To its credit, however, The Crew is a very polished experience. Glitches and bugs are very rare and mostly occur server-side from Ubisoft. Failures to connect or dropped games do happen irregularly, but logging back in never seems to be a problem. One major bug stands out at the moment that prevents players from completing the daily or weekly challenges and since there are achievements tied to both of those, that can be a bit annoying. Graphically the game performs admirably without ever being exceptional and runs at an impeccable framerate throughout. Perhaps the biggest technical marvel of The Crew is its load times. Sure you can drive coast to coast without ever encountering a load screen but because of how daunting that task is, most players will just fast travel. Warping from Miami to Seattle takes on average under ten seconds and jumping around in the same region of the country is near instant. Ivory Tower put some real magic under the hood to pull off its seamless world and it should be commended. Maybe it's a shame having to credit a game for actually working as intended, but with so many of its competitors hitting the streets completely broken this year it's good to see something that plays correctly.
Like the game as a whole The Crew's achievement list is equal parts brilliance and infuriating nonsense. Earning the first few hundred Gamerscore should come somewhat naturally as you race through the campaign and dabble in a few extras. Earning the rest depends entirely on how popular you are versus how crazy you are. Ten achievements require you to play with friends and perform various feats. Some are fun, if not time-consuming, like driving coast to coast or touring each region or landmark together. These can take several hours each, so make sure you've got some buddies that have the time, but road trips like this with friends is, at its core, what The Crew was made for. Then enter your crazy achievements such as earning a platinum medal on every single campaign mission, completing the majority of challenges or getting gold on a whopping five-hundred different skills. While those few are for the purists, the players that plan to spend hundreds of hours in the continental playground, let's not forget the Indy Car Racer achievement. This requires a player to drive around a large oval track two-hundred times just for the sake of the achievement itself. No other benefits to be gained here, just a test of one's mettle in how many hours they dare commit towards completion. It's not clever, it's not fun and it's one of the poorest examples of what an achievement can be, especially when it's weighted at a whopping 100G. The Crew has been released to the public for nearly a week and six of its achievements haven't been unlocked by any of TA's most hardcore gamers. By most accounts the list is terrible and with a world so full of opportunity in every way, it may be the biggest letdown of them all.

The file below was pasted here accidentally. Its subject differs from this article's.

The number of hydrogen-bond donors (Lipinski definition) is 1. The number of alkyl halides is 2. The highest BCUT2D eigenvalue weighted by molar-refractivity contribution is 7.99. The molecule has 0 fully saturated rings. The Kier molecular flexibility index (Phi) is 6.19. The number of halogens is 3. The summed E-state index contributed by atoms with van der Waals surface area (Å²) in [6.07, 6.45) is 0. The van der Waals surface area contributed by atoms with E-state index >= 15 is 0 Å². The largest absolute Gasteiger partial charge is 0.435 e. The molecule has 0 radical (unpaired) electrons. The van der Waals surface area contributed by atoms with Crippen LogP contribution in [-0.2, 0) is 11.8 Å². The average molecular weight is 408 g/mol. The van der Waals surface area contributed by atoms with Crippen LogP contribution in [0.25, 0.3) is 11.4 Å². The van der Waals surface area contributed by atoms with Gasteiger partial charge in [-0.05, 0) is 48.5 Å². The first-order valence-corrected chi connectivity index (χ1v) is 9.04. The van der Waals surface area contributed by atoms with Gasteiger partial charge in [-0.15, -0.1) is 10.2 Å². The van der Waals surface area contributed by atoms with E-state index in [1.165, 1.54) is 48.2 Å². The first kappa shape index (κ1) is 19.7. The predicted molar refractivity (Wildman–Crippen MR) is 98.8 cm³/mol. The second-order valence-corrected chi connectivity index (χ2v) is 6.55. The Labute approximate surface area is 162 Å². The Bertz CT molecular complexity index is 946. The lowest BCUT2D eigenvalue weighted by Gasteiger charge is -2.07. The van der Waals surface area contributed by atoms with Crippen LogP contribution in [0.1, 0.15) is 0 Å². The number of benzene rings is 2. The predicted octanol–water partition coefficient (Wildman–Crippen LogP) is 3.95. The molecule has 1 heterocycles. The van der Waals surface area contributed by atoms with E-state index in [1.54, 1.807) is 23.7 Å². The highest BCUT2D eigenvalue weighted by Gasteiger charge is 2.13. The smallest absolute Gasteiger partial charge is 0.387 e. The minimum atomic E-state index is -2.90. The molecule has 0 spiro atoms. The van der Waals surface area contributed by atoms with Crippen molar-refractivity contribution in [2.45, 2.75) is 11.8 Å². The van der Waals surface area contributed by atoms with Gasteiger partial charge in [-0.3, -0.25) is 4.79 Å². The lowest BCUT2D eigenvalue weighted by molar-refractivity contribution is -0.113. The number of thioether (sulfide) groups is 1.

For years developers have been hunting the white whale of being the biggest and the best. Like Captain Ahab's fabled story, this hunt can often lead to ruination. Sure you've done a lot of things along the way and certainly have some stories to tell, but The Crew sits as an empty shell, capable of housing so much more. For every pretty vista or famous landmark virtual America has to offer there lies a sinister microtransaction to hold it down. Every fantastic leap forward in car customization or character progression is held back by the weight of bad design. Ivory Tower has proven, especially with these new consoles, that big, bold worlds are out there and a bright future of gaming lies ahead. When those games come we here at TA will celebrate and play along with you, but that day is not today. America may be the land of opportunity but today it was opportunity squandered. Such a shame.
The reviewer spent approximately 40 hours playing through the campaign and many of its social events earning 25 out of 50 achievements. This review was completed using a physical copy on Xbox One provided by the publisher.